Our own Dick Swart ’56 added this comment (two years ago) to the Record article we discussed the other day:

The news as reported in this story is greatly dismaying to me as a parent and as an alumnus. I feel great sympathy for the victim and for her Alumni parents who felt so good as their daughter. entered her freshman year. I see the college attitude and policies as being developed with proper inputs, guarantees of confidentiality, and recently-enhanced and improved methods of investigation.

Yet the criticisms seem valid. In particular:

• The victim’s perception of the college not wanting to ruin the perpetrator’s life at this early stage when as she observes, hers has already been ruined.It is my guess that the perps will almost certainly be male and the victims female. Is the college standing in loco parentis at the final moment of judgement despite the rigorous process of investigation and determination of guilt?

• The parents’ belief as alums that their daughter was going to a safe place and their subsequent disappointment at the eventual steps taken.

• The separate but related question of the sanctity of mens sports, in this case hockey.

From the story cited above:

“She also hopes to bring into question a college culture she sees as too protective of athletes. “On the Williams campus, it should hopefully generate a conversation about this individual case and the fact that a winning team is not worth sexual assault on campus,” Lexie says.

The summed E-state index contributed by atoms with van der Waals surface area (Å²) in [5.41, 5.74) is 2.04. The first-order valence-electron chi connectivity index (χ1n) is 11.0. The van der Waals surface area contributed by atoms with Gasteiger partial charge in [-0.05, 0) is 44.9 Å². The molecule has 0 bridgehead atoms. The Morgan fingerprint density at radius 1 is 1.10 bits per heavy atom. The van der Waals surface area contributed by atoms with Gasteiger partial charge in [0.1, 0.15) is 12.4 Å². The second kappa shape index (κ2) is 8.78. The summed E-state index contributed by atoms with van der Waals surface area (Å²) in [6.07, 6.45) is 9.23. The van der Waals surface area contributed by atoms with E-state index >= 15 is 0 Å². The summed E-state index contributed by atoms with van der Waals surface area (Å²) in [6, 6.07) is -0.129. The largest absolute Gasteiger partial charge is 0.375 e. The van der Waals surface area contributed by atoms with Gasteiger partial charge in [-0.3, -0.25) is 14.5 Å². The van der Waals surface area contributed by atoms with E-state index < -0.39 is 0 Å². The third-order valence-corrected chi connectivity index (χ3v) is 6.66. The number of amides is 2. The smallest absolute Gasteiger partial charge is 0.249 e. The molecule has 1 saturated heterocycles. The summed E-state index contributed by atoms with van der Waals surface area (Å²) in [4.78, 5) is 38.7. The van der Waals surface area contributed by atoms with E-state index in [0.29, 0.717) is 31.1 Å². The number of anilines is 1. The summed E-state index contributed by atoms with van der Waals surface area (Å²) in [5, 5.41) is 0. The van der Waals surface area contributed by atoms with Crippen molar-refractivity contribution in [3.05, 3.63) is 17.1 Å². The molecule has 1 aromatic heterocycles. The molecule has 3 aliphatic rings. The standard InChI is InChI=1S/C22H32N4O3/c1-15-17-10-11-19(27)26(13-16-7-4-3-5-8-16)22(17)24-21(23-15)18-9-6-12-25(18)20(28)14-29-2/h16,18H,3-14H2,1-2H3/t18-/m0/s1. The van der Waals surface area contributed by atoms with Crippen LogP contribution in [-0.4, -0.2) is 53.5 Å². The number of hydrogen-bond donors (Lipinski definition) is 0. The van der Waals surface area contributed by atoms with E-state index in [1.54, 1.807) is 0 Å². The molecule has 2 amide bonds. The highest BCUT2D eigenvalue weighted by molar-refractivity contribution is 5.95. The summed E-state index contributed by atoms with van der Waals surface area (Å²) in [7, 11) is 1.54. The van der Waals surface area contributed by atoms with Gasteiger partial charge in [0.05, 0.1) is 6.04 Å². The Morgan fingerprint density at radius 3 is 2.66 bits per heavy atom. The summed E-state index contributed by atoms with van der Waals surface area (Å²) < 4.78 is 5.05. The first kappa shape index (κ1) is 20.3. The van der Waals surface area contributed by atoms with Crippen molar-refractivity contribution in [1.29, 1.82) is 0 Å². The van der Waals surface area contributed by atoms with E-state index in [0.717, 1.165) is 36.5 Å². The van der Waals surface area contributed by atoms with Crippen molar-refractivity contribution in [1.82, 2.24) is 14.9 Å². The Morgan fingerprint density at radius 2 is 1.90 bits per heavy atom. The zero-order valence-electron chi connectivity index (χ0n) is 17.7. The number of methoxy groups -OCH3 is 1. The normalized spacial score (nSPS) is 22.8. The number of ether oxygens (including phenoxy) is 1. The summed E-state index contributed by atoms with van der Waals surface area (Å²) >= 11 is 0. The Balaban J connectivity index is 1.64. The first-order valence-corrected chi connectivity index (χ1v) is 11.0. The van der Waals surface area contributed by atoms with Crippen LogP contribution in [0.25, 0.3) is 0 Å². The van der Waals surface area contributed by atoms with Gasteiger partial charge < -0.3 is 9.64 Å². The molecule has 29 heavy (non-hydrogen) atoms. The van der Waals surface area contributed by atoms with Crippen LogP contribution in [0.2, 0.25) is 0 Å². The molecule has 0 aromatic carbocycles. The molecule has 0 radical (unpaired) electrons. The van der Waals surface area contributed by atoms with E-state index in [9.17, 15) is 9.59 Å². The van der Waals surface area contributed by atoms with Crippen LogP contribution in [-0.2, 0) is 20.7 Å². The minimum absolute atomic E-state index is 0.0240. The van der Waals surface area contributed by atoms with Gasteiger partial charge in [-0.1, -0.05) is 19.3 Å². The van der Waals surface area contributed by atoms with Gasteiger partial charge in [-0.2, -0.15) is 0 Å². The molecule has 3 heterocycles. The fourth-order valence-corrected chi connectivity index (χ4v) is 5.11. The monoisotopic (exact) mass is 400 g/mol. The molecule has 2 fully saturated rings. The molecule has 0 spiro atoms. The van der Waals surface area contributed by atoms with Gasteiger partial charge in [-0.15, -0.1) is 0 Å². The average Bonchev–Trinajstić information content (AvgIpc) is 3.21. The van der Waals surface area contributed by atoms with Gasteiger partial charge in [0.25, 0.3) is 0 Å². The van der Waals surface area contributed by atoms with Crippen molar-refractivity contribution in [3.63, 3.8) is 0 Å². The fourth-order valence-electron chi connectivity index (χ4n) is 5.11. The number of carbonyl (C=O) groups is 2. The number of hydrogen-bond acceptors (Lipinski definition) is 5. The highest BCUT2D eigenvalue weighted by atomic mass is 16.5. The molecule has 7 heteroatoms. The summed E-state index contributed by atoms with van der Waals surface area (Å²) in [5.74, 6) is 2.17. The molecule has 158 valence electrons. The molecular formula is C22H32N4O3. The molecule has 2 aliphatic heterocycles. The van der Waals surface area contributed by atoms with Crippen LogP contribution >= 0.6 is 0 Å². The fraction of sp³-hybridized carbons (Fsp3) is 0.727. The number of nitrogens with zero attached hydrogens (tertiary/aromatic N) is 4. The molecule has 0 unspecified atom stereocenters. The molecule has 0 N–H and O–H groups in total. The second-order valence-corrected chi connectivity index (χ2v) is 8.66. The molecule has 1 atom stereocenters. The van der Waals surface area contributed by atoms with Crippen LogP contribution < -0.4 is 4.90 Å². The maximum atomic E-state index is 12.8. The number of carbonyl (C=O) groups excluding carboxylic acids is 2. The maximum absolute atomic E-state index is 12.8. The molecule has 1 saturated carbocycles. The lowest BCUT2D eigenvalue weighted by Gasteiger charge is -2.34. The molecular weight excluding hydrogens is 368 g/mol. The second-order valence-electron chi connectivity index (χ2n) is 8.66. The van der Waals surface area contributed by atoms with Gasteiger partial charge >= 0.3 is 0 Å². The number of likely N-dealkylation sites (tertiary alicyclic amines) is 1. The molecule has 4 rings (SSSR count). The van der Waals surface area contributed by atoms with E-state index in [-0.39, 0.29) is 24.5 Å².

Lexie and her parents believe that a culture of older, experienced hockey players — admitted as freshmen — played a role in her assault. Her alleged assailant was admitted as a 20-year-old after a year in a Canadian league. That same year, the college accepted five other freshmen hockey players, ranging in age from 19 to 22 years old, who had delayed entering college to play hockey.

• The victim’s treatment on campus by fellow students following the rape. If as the story reports, the word “heartless” comes to mind.

I believe that the statements by the college on policies and practices being referred to by different levels of administration will be seen as a screen and a shield for protection of the College rather than the protection of the victim involved.

Perhaps the college’s best course of action in cases like this is to turn the matters over to the proper level of local police and court authority.

“In loco Parentis” may not be a fitting role for a college in these more open times. Particularly in cases in which the punishments more accurately and appropriately are civil matters.

Dick Swart 1956

Would the College’s handling of the Safety Dance case cause Dick to revisit these suggestions? Should it?

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